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United States Department of Agriculture

Agricultural Research Service

Research Project: Linking Foods, Behavior and Metabolism to Promote a Healthy Body Weight

Location: Obesity and Metabolism Research Unit

Title: Carnitine

Authors
item Odle, Jack -
item Adams, Sean
item Vockley, Jerry -

Submitted to: Advances in Nutrition
Publication Type: Review Article
Publication Acceptance Date: March 1, 2014
Publication Date: June 5, 2014
Citation: Odle, J., Adams, S.H., Vockley, J. 2014. Carnitine. Advances in Nutrition. 5:289-290. DOI:10.3945/an.113.005199.

Interpretive Summary: Carnitine (L-g-trimethylamino-ß-hydroxybutyrate) functions metabolically as a covalent molecular chaperone of acyl compounds esterified to its hydroxyl moiety (1,2). The quintessentialmetabolic function of L-carnitine is to shuttle long-chain FAs (LCFAs)2 across the inner mitochondrial membrane to their primary site of ß-oxidation within the mitochondrial matrix. The transfer of acyl compounds from CoA-esters to carnitine also serves to regenerate cellular-free CoA that is essential for intermediary metabolism. Synthesis of acylcarnitines is catalyzed by a family of carnitine O-acyltransferase enzymes (EC 2.3.1.21, EC 2.3.1.137, and EC 2.3.1.7) that transfer the acyl group from acyl-CoA to form acylcarnitine. The acylcarnitines can then be transported across cell-surface [organic cation transporter; solute carrier family 22 (organic cation/carnitine transporter), member A5 (SLC22A5), organic cation transporter number 2] and inner mitochondrial (carnitine–acylcarnitine translocase; SLC25A20) membranes via specific transporters. Carnitine is very high in red meat (up to 80 µg/100g), intermediate in dairy products, and low-to-nonexistent in vegetable foods. The L-isomer is synthesized commercially, and dietary supplements of high purity are available and are generally recognized as safe. Currently, carnitine has no established dietary reference intakes. Carnitine can be classified as a conditionally essential nutrient, meaning that, although most individuals can synthesize enough to meet their metabolic needs, under some circumstances, endogenous synthesis is inadequate. In particular, developing neonates may require dietary carnitine, asmay patients with selected inherited disorders, individuals on a strict vegan diet, and patients on dialysis. The pathway of de novo synthesis is limited by the release of trimethyl-lysine during protein turnover and involves several enzymatic reactions involving other essential nutrients, including vitamin C, iron, niacin, and vitamin B-6. Because the last step in the pathway ('-butyrobetaine hydroxylase) is limited to liver, kidney, and brain, other tissues must obtain carnitine from circulation.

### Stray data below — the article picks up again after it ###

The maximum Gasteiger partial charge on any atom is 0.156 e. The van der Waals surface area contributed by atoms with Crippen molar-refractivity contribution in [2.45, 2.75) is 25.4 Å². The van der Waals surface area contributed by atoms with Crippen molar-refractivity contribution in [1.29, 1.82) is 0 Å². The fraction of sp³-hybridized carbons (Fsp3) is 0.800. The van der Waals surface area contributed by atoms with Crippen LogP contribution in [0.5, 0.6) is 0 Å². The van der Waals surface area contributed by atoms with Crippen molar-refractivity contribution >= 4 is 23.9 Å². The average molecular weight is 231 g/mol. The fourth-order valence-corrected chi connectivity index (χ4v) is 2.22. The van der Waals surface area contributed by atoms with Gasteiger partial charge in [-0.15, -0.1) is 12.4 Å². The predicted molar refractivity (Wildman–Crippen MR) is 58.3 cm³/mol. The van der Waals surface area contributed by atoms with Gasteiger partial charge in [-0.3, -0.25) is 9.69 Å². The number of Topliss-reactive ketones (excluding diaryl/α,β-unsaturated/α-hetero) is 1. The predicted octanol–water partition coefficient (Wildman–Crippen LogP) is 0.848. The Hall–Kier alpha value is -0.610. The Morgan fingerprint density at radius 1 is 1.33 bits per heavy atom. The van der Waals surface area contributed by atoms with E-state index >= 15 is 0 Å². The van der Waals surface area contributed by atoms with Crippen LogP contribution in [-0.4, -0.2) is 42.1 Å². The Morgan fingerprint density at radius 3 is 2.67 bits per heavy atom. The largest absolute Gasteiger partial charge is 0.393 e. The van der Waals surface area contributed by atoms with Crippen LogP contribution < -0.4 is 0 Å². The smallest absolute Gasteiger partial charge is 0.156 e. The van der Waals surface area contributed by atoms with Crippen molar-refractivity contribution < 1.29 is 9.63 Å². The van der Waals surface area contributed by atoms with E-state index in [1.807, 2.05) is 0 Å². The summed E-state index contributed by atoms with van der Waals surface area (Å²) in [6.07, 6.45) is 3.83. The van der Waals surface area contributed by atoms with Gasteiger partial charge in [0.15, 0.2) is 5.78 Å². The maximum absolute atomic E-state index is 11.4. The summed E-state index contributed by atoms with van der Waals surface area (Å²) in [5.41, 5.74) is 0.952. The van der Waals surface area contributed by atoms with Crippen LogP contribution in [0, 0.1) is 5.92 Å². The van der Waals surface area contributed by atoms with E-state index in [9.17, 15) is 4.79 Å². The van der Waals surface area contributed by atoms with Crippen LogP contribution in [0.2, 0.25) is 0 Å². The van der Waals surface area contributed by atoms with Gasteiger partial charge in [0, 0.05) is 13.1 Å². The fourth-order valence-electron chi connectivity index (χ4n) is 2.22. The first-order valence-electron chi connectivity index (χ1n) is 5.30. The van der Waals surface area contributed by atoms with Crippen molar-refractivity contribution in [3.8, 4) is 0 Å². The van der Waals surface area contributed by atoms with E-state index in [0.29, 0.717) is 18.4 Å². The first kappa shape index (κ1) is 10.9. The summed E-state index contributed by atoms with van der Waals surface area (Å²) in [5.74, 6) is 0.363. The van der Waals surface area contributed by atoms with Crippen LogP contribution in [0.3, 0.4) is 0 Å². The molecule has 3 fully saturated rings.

Technical Abstract: Carnitine (L-g-trimethylamino-ß-hydroxybutyrate) functions metabolically as a covalent molecular chaperone of acyl compounds esterified to its hydroxyl moiety (1,2). The quintessentialmetabolic function of L-carnitine is to shuttle long-chain FAs (LCFAs)2 across the inner mitochondrial membrane to their primary site of ß-oxidation within the mitochondrial matrix. The transfer of acyl compounds from CoA-esters to carnitine also serves to regenerate cellular-free CoA that is essential for intermediary metabolism. Synthesis of acylcarnitines is catalyzed by a family of carnitine O-acyltransferase enzymes (EC 2.3.1.21, EC 2.3.1.137, and EC 2.3.1.7) that transfer the acyl group from acyl-CoA to form acylcarnitine. The acylcarnitines can then be transported across cell-surface [organic cation transporter; solute carrier family 22 (organic cation/carnitine transporter), member A5 (SLC22A5), organic cation transporter number 2] and inner mitochondrial (carnitine–acylcarnitine translocase; SLC25A20) membranes via specific transporters. Carnitine is very high in red meat (up to 80 µg/100g), intermediate in dairy products, and low-to-nonexistent in vegetable foods. The L-isomer is synthesized commercially, and dietary supplements of high purity are available and are generally recognized as safe. Currently, carnitine has no established dietary reference intakes. Carnitine can be classified as a conditionally essential nutrient, meaning that, although most individuals can synthesize enough to meet their metabolic needs, under some circumstances, endogenous synthesis is inadequate. In particular, developing neonates may require dietary carnitine, asmay patients with selected inherited disorders, individuals on a strict vegan diet, and patients on dialysis. The pathway of de novo synthesis is limited by the release of trimethyl-lysine during protein turnover and involves several enzymatic reactions involving other essential nutrients, including vitamin C, iron, niacin, and vitamin B-6. Because the last step in the pathway ('-butyrobetaine hydroxylase) is limited to liver, kidney, and brain, other tissues must obtain carnitine from circulation.

Last Modified: 11/22/2014
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